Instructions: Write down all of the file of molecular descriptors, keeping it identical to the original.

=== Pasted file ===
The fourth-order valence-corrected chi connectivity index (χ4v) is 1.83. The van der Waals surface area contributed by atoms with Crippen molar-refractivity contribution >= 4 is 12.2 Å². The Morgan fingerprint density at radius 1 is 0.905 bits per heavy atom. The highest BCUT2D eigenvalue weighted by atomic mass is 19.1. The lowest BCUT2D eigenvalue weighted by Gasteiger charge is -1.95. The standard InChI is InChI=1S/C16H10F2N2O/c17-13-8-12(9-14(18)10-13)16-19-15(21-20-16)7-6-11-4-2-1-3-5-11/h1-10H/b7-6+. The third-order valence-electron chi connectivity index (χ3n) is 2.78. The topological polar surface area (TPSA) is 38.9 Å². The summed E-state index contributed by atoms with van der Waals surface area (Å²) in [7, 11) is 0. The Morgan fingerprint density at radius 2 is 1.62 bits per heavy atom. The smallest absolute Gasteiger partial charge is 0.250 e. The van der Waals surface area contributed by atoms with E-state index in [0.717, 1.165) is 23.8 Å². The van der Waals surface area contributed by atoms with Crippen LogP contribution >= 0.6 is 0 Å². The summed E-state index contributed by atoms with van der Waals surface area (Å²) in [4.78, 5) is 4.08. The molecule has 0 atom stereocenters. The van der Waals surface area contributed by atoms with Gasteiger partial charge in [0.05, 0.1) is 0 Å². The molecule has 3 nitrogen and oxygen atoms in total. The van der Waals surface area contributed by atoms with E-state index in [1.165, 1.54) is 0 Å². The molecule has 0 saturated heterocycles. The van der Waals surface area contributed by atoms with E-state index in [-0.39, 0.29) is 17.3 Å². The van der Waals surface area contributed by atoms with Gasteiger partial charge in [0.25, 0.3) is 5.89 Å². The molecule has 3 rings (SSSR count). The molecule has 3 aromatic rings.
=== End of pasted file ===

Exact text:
The fourth-order valence-corrected chi connectivity index (χ4v) is 1.83. The van der Waals surface area contributed by atoms with Crippen molar-refractivity contribution >= 4 is 12.2 Å². The Morgan fingerprint density at radius 1 is 0.905 bits per heavy atom. The highest BCUT2D eigenvalue weighted by atomic mass is 19.1. The lowest BCUT2D eigenvalue weighted by Gasteiger charge is -1.95. The standard InChI is InChI=1S/C16H10F2N2O/c17-13-8-12(9-14(18)10-13)16-19-15(21-20-16)7-6-11-4-2-1-3-5-11/h1-10H/b7-6+. The third-order valence-electron chi connectivity index (χ3n) is 2.78. The topological polar surface area (TPSA) is 38.9 Å². The summed E-state index contributed by atoms with van der Waals surface area (Å²) in [7, 11) is 0. The Morgan fingerprint density at radius 2 is 1.62 bits per heavy atom. The smallest absolute Gasteiger partial charge is 0.250 e. The van der Waals surface area contributed by atoms with E-state index in [0.717, 1.165) is 23.8 Å². The van der Waals surface area contributed by atoms with Crippen LogP contribution >= 0.6 is 0 Å². The summed E-state index contributed by atoms with van der Waals surface area (Å²) in [4.78, 5) is 4.08. The molecule has 0 atom stereocenters. The van der Waals surface area contributed by atoms with Gasteiger partial charge in [0.05, 0.1) is 0 Å². The molecule has 3 nitrogen and oxygen atoms in total. The van der Waals surface area contributed by atoms with E-state index in [1.165, 1.54) is 0 Å². The molecule has 0 saturated heterocycles. The van der Waals surface area contributed by atoms with E-state index in [-0.39, 0.29) is 17.3 Å². The van der Waals surface area contributed by atoms with Gasteiger partial charge in [0.25, 0.3) is 5.89 Å². The molecule has 3 rings (SSSR count). The molecule has 3 aromatic rings.